Visualizing the DevOps Team Structure: Roles and Responsibilities

Visualizing the DevOps Team Structure: Roles and Responsibilities

DevOps is an approach to software development that combines two major software trends. Agile infrastructure, the first trend, applies Agile and Learn approaches to operations. The second trend acknowledges the value of collaboration between operations and development team members.

Software development teams use the DevOps approach, hoping to develop, deploy, and continuously improve their products in a dynamic way. Ultimately, DevOps attempts to bring to Agile that software isn’t complete unless it meets the expectations of the end-user.

A successful DevOps pipeline requires team members to have specific goals while also executing job functions within a larger effort. Because of the delineation of roles in DevOps, team leaders need to understand the roles and responsibilities of each team member. This way, leaders can assign core employees or independent talent to fulfill critical job functions.

This guide is an overview of the key roles that are typically included in DevOps teams. In addition, you’ll learn how these roles contribute to the overall collective effort and their impact on teams.

The DevOps approach to software development: Ongoing improvement

Before we go into the key ideas of DevOps, it’s important to cover some of the underlying values and principles. DevOps was developed in response to the shortcomings of the Agile Manifesto. For this reason, it has many of the same fundamental values but takes it a step further by focusing on the overall service that is delivered to the customer, which is contrary to the “working software” concept in Agile. Like the values of DevOps, the principles of it are based on Agile fundamentals that are widened to include systems and operations.

In addition to the values and principles, there are also DevOps key ideas:

  • Continuous deployment and integration: In DevOps, team members should check on code daily and integrate updates continually.
  • Automated acceptance testing: According to this principle, whether you perform an automated user test, a system test, or an integrated test, the line should be stopped when something breaks. By doing this, the software is in an always-deployable state.
  • Version control: One of the most important principles of DevOps is version control for all production artifacts.  
  • Culture of trust: DevOps fosters an environment that is built on trust. Peer reviews are often held, and goals are shared among team members.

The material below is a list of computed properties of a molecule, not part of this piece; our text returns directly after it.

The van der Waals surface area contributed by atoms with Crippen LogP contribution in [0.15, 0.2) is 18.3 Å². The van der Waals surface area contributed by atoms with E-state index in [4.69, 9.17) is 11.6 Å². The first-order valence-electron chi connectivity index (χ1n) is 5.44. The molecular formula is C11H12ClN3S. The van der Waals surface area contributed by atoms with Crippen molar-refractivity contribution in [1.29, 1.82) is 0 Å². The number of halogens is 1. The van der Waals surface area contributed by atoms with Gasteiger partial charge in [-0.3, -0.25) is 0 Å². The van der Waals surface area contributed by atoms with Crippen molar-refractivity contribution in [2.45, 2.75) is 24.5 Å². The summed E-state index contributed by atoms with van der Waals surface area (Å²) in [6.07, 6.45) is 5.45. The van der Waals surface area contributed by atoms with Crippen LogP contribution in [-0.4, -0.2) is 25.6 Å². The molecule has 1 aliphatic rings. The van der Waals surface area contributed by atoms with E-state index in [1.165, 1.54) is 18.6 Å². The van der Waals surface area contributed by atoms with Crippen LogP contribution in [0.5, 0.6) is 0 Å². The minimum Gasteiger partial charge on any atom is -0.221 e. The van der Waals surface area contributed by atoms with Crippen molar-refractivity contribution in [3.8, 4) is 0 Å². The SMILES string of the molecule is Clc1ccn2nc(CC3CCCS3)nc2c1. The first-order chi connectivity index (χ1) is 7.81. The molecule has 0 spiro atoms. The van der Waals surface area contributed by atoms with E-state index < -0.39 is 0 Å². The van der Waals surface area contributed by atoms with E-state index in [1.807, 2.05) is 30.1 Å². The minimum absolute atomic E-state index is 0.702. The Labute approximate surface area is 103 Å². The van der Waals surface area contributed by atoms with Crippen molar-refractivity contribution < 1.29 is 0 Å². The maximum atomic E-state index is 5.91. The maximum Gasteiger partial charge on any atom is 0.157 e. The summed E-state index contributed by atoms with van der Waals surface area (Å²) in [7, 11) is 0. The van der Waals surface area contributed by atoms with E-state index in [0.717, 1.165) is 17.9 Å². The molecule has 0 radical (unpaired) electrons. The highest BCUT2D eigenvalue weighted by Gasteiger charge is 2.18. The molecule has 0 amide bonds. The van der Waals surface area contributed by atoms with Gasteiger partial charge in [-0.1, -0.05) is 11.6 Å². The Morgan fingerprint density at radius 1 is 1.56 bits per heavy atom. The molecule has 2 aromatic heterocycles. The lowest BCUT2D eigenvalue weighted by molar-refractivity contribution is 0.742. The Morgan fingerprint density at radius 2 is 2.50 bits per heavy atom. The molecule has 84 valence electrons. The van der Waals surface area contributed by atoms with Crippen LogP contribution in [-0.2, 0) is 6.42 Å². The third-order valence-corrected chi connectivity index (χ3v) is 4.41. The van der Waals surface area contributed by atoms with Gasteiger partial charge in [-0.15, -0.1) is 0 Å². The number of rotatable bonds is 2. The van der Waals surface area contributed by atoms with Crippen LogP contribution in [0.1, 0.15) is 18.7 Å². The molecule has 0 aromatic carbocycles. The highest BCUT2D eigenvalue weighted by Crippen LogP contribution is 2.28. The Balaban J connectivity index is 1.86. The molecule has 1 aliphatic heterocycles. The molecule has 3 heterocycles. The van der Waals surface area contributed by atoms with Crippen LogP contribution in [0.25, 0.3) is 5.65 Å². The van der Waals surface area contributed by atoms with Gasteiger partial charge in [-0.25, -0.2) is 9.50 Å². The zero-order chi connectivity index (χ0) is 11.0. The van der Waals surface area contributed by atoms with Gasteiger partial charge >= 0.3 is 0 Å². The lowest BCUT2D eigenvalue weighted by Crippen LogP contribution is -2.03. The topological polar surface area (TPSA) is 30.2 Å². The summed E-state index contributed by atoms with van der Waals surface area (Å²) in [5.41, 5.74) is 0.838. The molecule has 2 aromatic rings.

• Adaptability: DevOps provides a culture of learning and encourages people to adapt to the evolving culture and new information.  
  • Feedback: Anyone who uses the DevOps method should be open to feedback. Peer reviews and feedback are common in addition to stakeholder reviews. Team members should be willing to take feedback from stakeholders often.

Key roles and responsibilities on a DevOps team

Roles in a DevOps Team

Many companies adopt the DevOps strategy to make communication between developers and operations faster and accelerate the software development phase while making business more agile. To properly implement the DevOps methodology, you’ll need more than the right tools. Having the right team is essential in finding success with DevOps.

Here are seven of the essential roles in a DevOps team:

  1. DevOps enthusiast  
  2. Release coordinator
  3. Cloud architect
  4. Software producer
  5. Quality assurance
  6. Security specialist
  7. DevOps engineer

1. DevOps enthusiast

The DevOps enthusiast must promote the advantages of DevOps to their team. They should identify and promote the benefits of this method to the company. In addition, they must ensure collaboration between the developers and operations.

Core responsibilities:

  • Promote adaptability: Adopting a new method can be challenging, as team members might fear change. By promoting DevOps and explaining the benefits, the DevOps enthusiast will hopefully remove any fears that team members might have.
  • Encourage improvement: Not only must they promote adaptability and create a safe environment, the DevOps enthusiast should also encourage team members to work on their personal improvement. Failure is part of the process, but with continuous improvement, team members should feel good about their progress.
  • Lead: Most importantly, someone with this role must be a team leader. Making changes throughout a company is not easy, but with the right leader, it’s possible.

2. Release coordinator

The release coordinator focuses on the product’s management. Someone with this position must coordinate the product’s release schedule. From the development stage to the production stage, the release manager must manage team members.

Core responsibilities:

  • Supervise coordination: The release coordinator needs to supervise the release of the project through every level of development.
  • Oversee essential processes: The release coordinator should oversee integration, development, testing, etc., to ensure that product development runs smoothly.